Guest Blogger #823, Entry #1937, December 14, 2012
Being a homeowner is a position fraught with worry, mainly because you are maintaining such an expensive asset. And you just never know when something could go wrong, leading to tons of costly repairs and potentially forcing you to find another place to live, either temporarily or permanently. For example, a pipe might burst, causing water damage and even mold if you don’t discover and address the problem quickly. Or your outdated wiring could blow a breaker, leading to a house fire. You may also have to contend with natural disasters like blizzards, earthquakes, hurricanes, floods, tornadoes, and the like. You could end up with a tree through your front window, a basement full of water, or a roof that collapses under the weight of a snowstorm. Or your house might be torn away completely by a twister. And when these types of emergency situations arise, you’ll want to know where you can turn for help in paying for your home repairs. Here are a few potential sources for assistance.
Image via: BHG
Speak to your insurance provider
The first place to turn is to your insurance provider. Although your average homeowner’s insurance isn’t designed to help you pay for common wear and tear, premium insurance plans will cover a lot of different emergency situations. Often included are natural disasters, although some exclude flood and fire damage, so you’ll have to check with your provider to verify. In many cases you’ll have to purchase an additional policy specifically for natural occurrences that are common in your area, like earthquakes in California or tornadoes in Kansas, for example. But your regular insurance may also cover break-ins or civil commotion (riots, vandalism, etc.), automobile damage, explosions, and internal problems caused by external sources (frozen pipes, for example). Since you’re already shelling out for insurance, there’s no reason to pay out of pocket for emergency repairs that are covered by your policy.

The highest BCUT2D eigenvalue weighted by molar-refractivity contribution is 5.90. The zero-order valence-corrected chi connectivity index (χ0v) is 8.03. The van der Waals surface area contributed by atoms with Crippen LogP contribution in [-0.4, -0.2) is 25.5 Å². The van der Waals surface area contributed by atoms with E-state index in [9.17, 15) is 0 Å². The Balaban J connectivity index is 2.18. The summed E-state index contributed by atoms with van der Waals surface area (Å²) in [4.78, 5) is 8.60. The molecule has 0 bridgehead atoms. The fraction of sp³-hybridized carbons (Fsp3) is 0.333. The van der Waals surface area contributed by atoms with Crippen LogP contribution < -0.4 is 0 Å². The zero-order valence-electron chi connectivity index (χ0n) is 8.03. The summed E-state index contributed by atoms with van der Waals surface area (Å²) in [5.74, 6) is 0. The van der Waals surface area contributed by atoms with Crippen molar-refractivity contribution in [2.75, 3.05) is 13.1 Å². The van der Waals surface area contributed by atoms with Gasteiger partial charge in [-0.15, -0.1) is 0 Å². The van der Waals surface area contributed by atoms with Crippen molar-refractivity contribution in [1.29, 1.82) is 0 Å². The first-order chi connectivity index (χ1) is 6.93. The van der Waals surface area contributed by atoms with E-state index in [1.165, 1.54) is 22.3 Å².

Try disaster relief funds
However, not everything will be covered, or if a natural disaster is big enough your insurer may go belly up or get so backlogged with payouts that it could takes weeks, months, or even years to get the help you need. On such occasions you may be able to take advantage of disaster relief funds or get government assistance from the Department of Housing and Urban Development (HUD) if you are dealing with a low-income situation. But these could be limited and hard to obtain. Or you simply might not qualify. While it’s always nice to have someone else pay for emergency home repairs, there will be some situations where it’s just not possible and you’ll find yourself stuck with the bill.
Image via: Japanese Trash
In this case your best bet is probably to take two steps. The first is to contact your county Building Office to see about hiring a building inspector. This professional can assess the damage to your property and make recommendations about repairs, as well as potentially suggest a qualified and reasonable contractor to get the work done for you. Once you have an estimate on repairs you can go to your bank to see about taking out a home equity line. The lender that holds the deed to your property may be motivated to grant you additional funds to ensure that the property retains its value. As a last resort you could even get a payday advance loan for minor repairs (from vendors like dollars direct Toronto), but you may want to explore other options first.
For more maintenance tips on Stagetecture, click here.